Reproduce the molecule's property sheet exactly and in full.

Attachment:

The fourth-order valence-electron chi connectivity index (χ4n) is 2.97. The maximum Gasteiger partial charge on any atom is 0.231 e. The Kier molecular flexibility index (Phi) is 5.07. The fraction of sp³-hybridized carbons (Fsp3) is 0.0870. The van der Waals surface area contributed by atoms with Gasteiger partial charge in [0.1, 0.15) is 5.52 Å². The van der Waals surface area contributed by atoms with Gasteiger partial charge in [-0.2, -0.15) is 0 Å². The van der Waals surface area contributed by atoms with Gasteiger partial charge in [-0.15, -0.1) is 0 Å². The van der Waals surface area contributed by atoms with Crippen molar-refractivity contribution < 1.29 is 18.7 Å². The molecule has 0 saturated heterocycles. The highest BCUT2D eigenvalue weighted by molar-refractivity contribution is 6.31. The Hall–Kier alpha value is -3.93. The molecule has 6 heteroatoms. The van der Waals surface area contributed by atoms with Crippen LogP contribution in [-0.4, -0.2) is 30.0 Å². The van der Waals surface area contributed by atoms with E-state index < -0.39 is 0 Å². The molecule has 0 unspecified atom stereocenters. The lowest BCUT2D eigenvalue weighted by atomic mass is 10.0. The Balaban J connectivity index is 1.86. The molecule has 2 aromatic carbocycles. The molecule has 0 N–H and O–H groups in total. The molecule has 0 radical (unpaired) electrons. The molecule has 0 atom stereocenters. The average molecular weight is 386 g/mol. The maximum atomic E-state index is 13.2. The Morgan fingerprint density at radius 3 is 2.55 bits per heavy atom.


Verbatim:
The fourth-order valence-electron chi connectivity index (χ4n) is 2.97. The maximum Gasteiger partial charge on any atom is 0.231 e. The Kier molecular flexibility index (Phi) is 5.07. The fraction of sp³-hybridized carbons (Fsp3) is 0.0870. The van der Waals surface area contributed by atoms with Gasteiger partial charge in [0.1, 0.15) is 5.52 Å². The van der Waals surface area contributed by atoms with Gasteiger partial charge in [-0.2, -0.15) is 0 Å². The van der Waals surface area contributed by atoms with Gasteiger partial charge in [-0.15, -0.1) is 0 Å². The van der Waals surface area contributed by atoms with Crippen molar-refractivity contribution < 1.29 is 18.7 Å². The molecule has 0 saturated heterocycles. The highest BCUT2D eigenvalue weighted by molar-refractivity contribution is 6.31. The Hall–Kier alpha value is -3.93. The molecule has 6 heteroatoms. The van der Waals surface area contributed by atoms with Crippen LogP contribution in [-0.4, -0.2) is 30.0 Å². The van der Waals surface area contributed by atoms with E-state index < -0.39 is 0 Å². The molecule has 0 unspecified atom stereocenters. The lowest BCUT2D eigenvalue weighted by atomic mass is 10.0. The Balaban J connectivity index is 1.86. The molecule has 2 aromatic carbocycles. The molecule has 0 N–H and O–H groups in total. The molecule has 0 radical (unpaired) electrons. The molecule has 0 atom stereocenters. The average molecular weight is 386 g/mol. The maximum atomic E-state index is 13.2. The Morgan fingerprint density at radius 3 is 2.55 bits per heavy atom.